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Model estimates COVID-19 infected nearly a third of Americans in 2020

America reported the highest rate of COVID-19 infections globally last year, but even 20 million was an undercount, according to research published on Thursday estimating 31% of the country contracted the infectious disease in 2020.

“The vast majority of infectious were not accounted for by the number of confirmed cases,” said Jeffrey Shaman, a professor of environmental health sciences at Columbia University Mailman School of Public Health in a statement. “It is these undocumented cases, which are often mild or asymptomatic infectious, that allow the virus to spread quickly through the broader population.”

A majority of Americans avoided infection during 2020, according to the study published in the journal Nature by Columbia University researchers.

To date, the Centers for Disease Control and Prevention tracked 38.3 million cases of COVID-19 and attributed 629,139 deaths to the disease. With a minority of individuals experiencing symptoms and the lack of access to tests early in the pandemic, researchers have long described the official count as an undercount. Models developed by researchers at Colombia University estimate as many as 78% of COVID-19 cases went unreported last year.

Researchers compared model projections with reported infection rates across 3,142 counties pulling from data collected by GitHub, Johns Hopkins University, and the U.S. Census Bureau, among others.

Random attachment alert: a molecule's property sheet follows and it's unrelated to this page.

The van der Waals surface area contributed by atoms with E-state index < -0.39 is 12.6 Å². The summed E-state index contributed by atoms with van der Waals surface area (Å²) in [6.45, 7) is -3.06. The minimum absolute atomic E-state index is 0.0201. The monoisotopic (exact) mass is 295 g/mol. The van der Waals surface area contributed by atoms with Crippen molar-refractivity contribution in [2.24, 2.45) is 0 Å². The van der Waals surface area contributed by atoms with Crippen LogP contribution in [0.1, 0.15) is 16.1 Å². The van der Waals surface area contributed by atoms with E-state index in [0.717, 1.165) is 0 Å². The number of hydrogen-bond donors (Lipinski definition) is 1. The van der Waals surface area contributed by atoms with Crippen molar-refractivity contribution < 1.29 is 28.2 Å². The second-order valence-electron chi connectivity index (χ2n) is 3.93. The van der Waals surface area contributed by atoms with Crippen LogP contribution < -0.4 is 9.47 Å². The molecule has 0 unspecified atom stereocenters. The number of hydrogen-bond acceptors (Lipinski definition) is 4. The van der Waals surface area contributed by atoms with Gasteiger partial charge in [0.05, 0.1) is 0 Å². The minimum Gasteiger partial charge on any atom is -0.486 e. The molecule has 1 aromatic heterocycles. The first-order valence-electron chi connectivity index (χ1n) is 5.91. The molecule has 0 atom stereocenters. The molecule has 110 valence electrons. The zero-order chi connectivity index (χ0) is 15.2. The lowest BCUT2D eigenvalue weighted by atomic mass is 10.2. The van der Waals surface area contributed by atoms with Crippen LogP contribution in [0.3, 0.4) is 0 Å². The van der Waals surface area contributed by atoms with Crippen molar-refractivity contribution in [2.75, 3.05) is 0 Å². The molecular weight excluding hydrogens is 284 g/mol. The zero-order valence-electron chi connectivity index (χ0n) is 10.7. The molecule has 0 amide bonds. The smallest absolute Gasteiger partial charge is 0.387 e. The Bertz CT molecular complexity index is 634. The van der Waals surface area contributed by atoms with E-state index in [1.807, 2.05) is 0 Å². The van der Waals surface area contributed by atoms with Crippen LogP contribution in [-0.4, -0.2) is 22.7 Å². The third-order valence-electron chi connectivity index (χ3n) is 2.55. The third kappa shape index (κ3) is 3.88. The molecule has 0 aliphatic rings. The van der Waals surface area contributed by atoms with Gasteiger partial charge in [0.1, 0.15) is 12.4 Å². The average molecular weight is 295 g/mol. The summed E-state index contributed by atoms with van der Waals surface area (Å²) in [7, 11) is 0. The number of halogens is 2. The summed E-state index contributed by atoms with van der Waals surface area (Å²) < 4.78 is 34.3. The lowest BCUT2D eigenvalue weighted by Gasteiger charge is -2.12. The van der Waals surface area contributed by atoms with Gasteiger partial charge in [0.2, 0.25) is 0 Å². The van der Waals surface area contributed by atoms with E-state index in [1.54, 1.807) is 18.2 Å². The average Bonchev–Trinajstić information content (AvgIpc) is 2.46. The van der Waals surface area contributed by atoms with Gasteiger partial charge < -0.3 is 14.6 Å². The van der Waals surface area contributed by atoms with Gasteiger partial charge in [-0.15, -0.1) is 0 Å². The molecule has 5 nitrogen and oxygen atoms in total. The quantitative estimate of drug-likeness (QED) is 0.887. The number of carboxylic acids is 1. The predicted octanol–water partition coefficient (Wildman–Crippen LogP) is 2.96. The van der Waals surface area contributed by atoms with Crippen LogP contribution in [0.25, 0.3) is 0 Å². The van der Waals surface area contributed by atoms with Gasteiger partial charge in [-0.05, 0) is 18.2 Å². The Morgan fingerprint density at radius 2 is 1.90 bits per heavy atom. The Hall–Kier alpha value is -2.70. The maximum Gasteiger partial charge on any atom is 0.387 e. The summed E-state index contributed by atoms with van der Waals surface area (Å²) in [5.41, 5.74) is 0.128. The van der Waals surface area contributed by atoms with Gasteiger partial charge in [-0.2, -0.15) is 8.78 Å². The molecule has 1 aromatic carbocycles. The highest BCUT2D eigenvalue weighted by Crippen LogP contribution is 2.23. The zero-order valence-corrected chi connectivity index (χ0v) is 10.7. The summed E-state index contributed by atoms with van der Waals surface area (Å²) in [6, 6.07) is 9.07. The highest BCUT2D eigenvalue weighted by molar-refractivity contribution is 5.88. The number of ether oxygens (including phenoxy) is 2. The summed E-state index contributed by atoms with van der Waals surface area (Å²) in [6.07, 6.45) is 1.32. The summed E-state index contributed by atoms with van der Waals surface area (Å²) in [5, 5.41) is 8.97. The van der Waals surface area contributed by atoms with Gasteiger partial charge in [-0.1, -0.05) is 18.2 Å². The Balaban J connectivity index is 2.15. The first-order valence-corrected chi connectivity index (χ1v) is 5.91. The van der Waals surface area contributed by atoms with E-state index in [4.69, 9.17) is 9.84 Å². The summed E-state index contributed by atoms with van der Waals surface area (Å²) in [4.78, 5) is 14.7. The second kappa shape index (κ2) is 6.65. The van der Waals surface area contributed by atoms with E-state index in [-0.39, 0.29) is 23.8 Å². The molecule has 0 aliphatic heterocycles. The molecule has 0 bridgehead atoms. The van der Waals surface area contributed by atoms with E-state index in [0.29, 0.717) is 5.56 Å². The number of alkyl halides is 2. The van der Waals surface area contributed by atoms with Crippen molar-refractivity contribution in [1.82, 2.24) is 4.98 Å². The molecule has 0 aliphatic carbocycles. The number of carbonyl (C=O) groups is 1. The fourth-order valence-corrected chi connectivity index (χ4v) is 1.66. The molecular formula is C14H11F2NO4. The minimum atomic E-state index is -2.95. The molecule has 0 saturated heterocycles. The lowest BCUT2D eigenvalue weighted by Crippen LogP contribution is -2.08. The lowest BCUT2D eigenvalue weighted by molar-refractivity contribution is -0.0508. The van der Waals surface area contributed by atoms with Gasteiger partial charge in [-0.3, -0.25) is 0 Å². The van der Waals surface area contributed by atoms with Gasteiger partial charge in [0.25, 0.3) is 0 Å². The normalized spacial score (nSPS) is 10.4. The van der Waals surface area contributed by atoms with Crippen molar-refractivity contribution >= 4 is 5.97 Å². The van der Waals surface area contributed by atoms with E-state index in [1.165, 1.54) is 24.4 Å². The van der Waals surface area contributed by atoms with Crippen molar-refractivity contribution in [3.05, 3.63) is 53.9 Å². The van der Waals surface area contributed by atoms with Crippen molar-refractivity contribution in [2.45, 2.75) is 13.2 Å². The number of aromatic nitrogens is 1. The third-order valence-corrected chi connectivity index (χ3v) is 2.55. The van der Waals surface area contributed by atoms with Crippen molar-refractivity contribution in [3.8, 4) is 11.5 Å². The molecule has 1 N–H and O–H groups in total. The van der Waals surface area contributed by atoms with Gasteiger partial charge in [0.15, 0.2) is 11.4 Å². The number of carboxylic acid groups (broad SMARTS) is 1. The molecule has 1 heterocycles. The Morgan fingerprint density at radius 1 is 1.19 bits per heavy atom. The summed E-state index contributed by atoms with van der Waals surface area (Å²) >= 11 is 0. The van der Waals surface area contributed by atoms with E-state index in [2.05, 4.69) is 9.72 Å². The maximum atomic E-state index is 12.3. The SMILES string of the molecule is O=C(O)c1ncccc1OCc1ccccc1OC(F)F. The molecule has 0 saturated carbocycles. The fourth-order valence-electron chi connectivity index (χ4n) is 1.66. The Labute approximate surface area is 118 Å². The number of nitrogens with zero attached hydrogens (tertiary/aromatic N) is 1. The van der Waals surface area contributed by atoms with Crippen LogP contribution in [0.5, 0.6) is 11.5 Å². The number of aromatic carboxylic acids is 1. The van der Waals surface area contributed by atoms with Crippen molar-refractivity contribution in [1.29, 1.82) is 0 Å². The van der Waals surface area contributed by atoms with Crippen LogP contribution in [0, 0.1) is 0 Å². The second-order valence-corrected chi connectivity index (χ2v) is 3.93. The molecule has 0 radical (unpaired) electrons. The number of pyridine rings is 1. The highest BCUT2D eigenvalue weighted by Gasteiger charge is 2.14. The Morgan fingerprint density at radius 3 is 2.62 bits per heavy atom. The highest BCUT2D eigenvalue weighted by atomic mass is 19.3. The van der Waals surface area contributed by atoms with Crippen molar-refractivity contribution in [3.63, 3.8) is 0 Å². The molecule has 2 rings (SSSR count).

By March 2020, the model estimates the virus infected 11% of the country and 24% of people during the December 2020 surge. Rates of infection varied widely by county during different periods of time.

More than 60% of people in the Dakotas, Minnesota, Wisconsin and Iowa were likely infected by COVID-19 in 2020 according to the model, while only 27% of Phoenix residents were infected.

Researchers additionally found about half of residents in Chicago, Los Angeles and New York City contracted COVID-19 through the first year of the pandemic.

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"The COVID-19 pandemic disrupted health systems and economies throughout the world during 2020 and was particularly devastating for the United States, which experienced the highest numbers of reported cases and deaths during 2020,” the researchers explain in the paper.

Researchers observed three major waves of viral infection beginning with a spring 2020 surge, followed by a in summer cases across southern states and a winter tidal wave.

First submitted for review in February, the paper predicted two main factors would impact population susceptibility to COVID-19 throughout 2021: increasing infections and vaccination shrinking the pool of people who hadn’t been exposed to the disease in the wild.

“While the landscape has changed with the availability of vaccines and the spread of new variants, it is important to recognize just how dangerous the pandemic was in its first year,” said Sen Pei, assistant professor of environmental health sciences at Columbia University Mailman School of Public Health in a statement.

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Models developed by researchers at Columbia University estimate as many as 78% of COVID-19 cases went unreported last year.

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